## Section: Research Program

### Knowledge representation semantics

We usually work with semantically defined knowledge representation languages (like description logics, conceptual graphs and object-based languages) [16] . Their semantics is usually defined within model theory initially developed for logics. The languages dedicated to the semantic web (rdf and owl ) follow that approach. rdf is a knowledge representation language dedicated to the description of resources; owl is designed for expressing ontologies: it describes concepts and relations that can be used within rdf .

We consider a language $L$ as a set of syntactically defined expressions (often inductively defined by applying constructors over other expressions). A representation ($o\subseteq L$) is a set of such expressions. It is also called an ontology. An interpretation function ($I$) is inductively defined over the structure of the language to a structure called interpretation domain ($D$). This expresses the construction of the “meaning” of an expression in function of its components. A formula is satisfied by an interpretation if it fulfills a condition (in general being interpreted over a particular subset of the domain). A model of a set of expressions is an interpretation satisfying all these expressions. An expression ($\delta $) is then a consequence of a set of expressions ($o$) if it is satisfied by all of their models (noted $o\vDash \delta $).

A computer must determine if a particular expression (taken as a query, for instance) is the consequence of a set of axioms (a knowledge base). For that purpose, it uses programs, called provers, that can be based on the processing of a set of inference rules, on the construction of models or on procedural programming. These programs are able to deduce theorems (noted $o\u22a2\delta $). They are said to be sound if they only find theorems which are indeed consequences and to be complete if they find all the consequences as theorems. However, depending on the language and its semantics, the decidability, i.e., the ability to create sound and complete provers, is not warranted. Even for decidable languages, the algorithmic complexity of provers may prohibit their exploitation.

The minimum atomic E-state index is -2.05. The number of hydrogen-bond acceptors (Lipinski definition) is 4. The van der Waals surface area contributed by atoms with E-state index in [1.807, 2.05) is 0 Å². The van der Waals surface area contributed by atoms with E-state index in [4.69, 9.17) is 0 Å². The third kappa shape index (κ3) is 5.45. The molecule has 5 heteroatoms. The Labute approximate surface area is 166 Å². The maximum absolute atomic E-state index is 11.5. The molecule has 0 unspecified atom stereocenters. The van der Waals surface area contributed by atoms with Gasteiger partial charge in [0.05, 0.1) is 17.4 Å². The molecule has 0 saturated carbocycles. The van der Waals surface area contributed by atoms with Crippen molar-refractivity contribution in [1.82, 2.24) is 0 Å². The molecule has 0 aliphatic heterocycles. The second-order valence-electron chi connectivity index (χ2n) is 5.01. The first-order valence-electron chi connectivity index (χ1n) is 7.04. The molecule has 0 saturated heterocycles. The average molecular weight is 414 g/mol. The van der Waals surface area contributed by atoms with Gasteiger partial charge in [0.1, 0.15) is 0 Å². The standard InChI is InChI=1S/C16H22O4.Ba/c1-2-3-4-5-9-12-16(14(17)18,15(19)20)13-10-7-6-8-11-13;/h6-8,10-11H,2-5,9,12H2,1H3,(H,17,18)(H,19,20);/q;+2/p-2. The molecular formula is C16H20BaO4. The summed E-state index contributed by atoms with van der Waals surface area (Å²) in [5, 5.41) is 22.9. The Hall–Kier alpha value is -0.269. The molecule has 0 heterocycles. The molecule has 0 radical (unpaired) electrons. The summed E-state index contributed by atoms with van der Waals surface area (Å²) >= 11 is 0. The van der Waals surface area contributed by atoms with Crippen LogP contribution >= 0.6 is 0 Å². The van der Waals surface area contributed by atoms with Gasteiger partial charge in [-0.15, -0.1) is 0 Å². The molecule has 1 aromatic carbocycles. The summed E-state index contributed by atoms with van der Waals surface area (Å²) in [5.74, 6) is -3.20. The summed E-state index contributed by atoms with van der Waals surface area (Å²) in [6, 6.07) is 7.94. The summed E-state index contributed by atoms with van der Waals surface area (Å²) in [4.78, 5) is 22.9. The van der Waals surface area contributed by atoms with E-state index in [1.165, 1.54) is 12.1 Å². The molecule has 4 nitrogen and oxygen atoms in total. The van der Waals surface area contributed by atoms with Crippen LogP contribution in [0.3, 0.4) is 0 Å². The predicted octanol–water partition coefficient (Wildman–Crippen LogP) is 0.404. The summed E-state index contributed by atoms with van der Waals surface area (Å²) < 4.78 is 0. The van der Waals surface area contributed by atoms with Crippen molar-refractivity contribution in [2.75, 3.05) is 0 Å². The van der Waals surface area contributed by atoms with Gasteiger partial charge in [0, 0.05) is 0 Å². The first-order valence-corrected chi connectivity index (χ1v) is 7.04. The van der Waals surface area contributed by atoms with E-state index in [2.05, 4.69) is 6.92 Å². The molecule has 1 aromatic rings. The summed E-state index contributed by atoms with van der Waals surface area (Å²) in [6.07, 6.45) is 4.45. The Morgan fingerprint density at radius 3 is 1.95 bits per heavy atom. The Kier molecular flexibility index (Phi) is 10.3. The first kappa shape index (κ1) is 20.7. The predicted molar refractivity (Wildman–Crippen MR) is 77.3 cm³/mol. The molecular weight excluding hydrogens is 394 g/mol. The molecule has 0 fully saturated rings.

To solve this problem a trade-off between the expressivity of the language and the complexity of its provers has to be found. These considerations have led to the definition of languages with limited complexity – like conceptual graphs and object-based representations – or of modular families of languages with associated modular prover algorithms – like description logics.

Exmo mainly considers languages with well-defined semantics (such as rdf and owl that we contributed to define), and defines the semantics of some languages such as the sparql query language and alignment languages, in order to establish the properties of computer manipulations of the representations.